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The Bluestone Review

The Bluestone Review was warmly reviewed by both the campus and local communities.

Trey Wilson

May 7, 2011

A reception was held at Bluefield College on April 18 to release the 17th edition of the annual Bluestone Review magazine.

 

A crowd of more than 50 students, faculty, and community members filled the Bluefield College Student Activities Center to enjoy poetry, fiction and non-fiction stories, and original music that was published in this year’s magazine.

 

Along with the writing, the magazine features artwork and photography from BC students and members of the community.

 

“The reception was amazing,” said BC student Jackie Puglisi, co-editor of the Bluestone Review. “We were completely blown away.”

 

Writers of all ages took the stage to read their selections that were chosen for the magazine.

 

Trevor Barber, a fifth grade student at Bluefield Intermediate School, read a story he wrote called The Fuzzy Monster School. The story is about a monster named Sky-Guy who has trouble making friends at school.

 

“My little niece watches a show called ‘Yo Gabba Gabba,’” said Barber. “They have all these little monsters that run around and they do good things to teach the children stuff. I was watching that one day, and I thought, ‘I could do something just like this.’”

 

Stephen Godfrey, a resident of nearby Green Valley, W.Va., says he has attended the event five or six times.

 

“This is great,” said Godfrey. “We need more stuff like this.”

 

He read his nostalgic poem titled Trains of My Heart.

 

“Different times of my life I have lived near railroad tracks,” said Godfrey. “At boot camp and when I was growing up. Now over on the other side of East River Mountain I can hear the whistle blowing. It’s kind of comforting.”

 

Patti Black, whose original lyrics were published, came from Lynchburg, Va., to perform the song.

 

Bluefield College’s own Dr. Donna Watson, director of teacher education, read her poem “What’ll We Do If It Rains?”, which she described as “Seussian,” in honor of the legendary children’s author Dr. Seuss.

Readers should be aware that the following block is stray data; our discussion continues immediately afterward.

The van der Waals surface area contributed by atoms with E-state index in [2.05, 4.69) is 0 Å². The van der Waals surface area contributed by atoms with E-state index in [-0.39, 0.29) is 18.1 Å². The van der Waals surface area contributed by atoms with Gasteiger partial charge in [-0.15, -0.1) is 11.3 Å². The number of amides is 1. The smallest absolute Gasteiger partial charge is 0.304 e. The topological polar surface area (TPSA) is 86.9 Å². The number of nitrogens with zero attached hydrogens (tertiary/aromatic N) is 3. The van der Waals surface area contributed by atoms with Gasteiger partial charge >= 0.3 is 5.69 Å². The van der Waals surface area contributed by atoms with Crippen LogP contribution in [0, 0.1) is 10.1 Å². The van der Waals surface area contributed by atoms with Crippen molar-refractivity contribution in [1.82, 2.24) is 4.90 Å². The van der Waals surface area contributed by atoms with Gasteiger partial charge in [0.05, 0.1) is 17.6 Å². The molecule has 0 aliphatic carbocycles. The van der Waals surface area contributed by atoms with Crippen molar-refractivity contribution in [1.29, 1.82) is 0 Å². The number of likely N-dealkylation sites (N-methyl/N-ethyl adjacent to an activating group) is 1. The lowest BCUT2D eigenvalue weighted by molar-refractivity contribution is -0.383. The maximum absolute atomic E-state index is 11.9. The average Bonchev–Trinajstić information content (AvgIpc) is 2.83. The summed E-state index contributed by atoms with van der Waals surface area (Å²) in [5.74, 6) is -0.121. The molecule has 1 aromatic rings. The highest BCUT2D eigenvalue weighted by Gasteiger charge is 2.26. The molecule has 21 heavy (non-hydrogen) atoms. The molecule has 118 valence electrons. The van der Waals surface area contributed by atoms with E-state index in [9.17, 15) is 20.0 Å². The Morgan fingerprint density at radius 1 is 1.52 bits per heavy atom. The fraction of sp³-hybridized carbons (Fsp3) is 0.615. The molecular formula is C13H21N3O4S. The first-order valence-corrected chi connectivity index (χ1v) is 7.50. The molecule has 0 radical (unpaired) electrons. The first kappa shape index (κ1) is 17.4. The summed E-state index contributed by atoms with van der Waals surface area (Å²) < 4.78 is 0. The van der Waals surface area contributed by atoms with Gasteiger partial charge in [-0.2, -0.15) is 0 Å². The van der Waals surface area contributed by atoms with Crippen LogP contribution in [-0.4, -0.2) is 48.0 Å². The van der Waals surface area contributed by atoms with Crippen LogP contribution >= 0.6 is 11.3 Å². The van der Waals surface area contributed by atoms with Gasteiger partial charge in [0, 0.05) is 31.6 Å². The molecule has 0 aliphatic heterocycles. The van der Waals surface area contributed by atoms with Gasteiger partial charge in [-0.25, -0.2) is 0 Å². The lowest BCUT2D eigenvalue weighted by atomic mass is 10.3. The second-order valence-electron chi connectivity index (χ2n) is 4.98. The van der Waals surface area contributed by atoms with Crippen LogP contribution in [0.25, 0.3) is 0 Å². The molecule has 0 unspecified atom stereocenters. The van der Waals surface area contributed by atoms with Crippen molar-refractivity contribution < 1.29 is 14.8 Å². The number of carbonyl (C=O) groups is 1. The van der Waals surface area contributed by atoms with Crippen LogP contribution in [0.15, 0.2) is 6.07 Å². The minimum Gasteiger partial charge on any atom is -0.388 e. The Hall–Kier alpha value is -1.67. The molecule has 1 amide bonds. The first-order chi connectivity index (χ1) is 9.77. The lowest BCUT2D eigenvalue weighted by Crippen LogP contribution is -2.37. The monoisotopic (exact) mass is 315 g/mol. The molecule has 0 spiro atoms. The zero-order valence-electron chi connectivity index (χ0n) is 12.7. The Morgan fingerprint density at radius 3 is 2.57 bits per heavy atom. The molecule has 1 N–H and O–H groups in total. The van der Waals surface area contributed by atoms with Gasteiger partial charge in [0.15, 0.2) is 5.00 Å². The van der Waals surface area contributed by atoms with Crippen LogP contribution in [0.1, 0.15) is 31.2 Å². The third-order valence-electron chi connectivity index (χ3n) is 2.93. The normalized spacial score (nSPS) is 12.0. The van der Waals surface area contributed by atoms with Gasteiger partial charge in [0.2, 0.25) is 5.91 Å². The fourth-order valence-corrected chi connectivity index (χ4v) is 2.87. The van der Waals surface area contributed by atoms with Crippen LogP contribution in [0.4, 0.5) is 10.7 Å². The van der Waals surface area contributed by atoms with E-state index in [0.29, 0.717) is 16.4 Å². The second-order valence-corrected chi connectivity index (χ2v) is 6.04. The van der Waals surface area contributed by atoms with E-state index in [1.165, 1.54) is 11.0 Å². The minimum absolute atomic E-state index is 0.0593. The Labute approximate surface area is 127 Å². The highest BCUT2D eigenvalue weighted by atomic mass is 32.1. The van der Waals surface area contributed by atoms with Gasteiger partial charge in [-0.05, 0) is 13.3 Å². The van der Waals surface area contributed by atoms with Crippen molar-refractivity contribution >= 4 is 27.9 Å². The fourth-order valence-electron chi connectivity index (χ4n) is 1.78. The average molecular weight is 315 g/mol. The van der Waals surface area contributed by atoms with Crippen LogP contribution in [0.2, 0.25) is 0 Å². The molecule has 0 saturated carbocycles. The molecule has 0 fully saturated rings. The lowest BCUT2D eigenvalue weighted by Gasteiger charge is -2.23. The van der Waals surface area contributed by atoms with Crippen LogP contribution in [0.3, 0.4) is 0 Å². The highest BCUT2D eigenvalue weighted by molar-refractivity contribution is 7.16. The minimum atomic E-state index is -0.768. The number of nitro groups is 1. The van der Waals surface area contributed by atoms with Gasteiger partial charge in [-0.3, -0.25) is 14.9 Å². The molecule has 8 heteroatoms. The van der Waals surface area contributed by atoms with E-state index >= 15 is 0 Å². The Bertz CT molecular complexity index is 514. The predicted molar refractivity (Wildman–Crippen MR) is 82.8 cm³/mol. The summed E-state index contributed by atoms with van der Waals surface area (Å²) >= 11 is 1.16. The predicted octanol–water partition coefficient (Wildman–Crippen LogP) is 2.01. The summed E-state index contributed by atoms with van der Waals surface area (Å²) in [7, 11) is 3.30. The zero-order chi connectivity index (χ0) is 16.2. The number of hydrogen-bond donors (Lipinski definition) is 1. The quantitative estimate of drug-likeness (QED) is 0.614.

Puglisi, along with co-editor Marland Funk Campbell, went through countless submissions for this year’s magazine.

 

“Because of limited space we could not take everything,” said Puglisi. “We took as much as we could, but it was so tight this year. We had to go back and cut things that we had originally said yes to.”

 

“We had a lot of submissions this year, maybe as many as we have ever had,” said faculty sponsor Dr. Rob Merritt.

 

Merritt started the magazine in 1992 as an assignment for his creative writing class and it has been growing ever since.

 

“I felt like we really needed a literary magazine at the college,” said Merritt. “Now it has become more than just for the college, but for the community as well.”

 

The Bluestone Review is available for free to Bluefield College students and faculty. Members of the public can purchase the magazine for $1. Anyone interested in purchasing a copy can contact Merritt at

Comments:

Adda Leh Davis

I usually work on books since I am a novelist, but have several poems, essays, and short stories that have not been published. I'd like to take a chance and enter the contest at Bluestone Review, but I do not have a copy of the publication. Please let me know how to purchase a copy as well as the price.

Bluefield College

Adda...thanks so much for your interest in Bluefield College's Bluestone Review. I'd like to note first that the story you read was regarding our 2011 edition of the Bluestone Review.



The 2014 edition is still in the works, and you can read about it on the following web pages:



http://www.bluefield.edu/article/submit-your-works-to-bcs-bluestone-review



http://bluestonereview.wordpress.com.



The deadline may have passed for submissions to the 2014 Bluestone Review, but feel free to email the editors to confirm: bluestone@bluefield.edu.



Thanks again for your interest.

Chris Shoemaker

Public Relations



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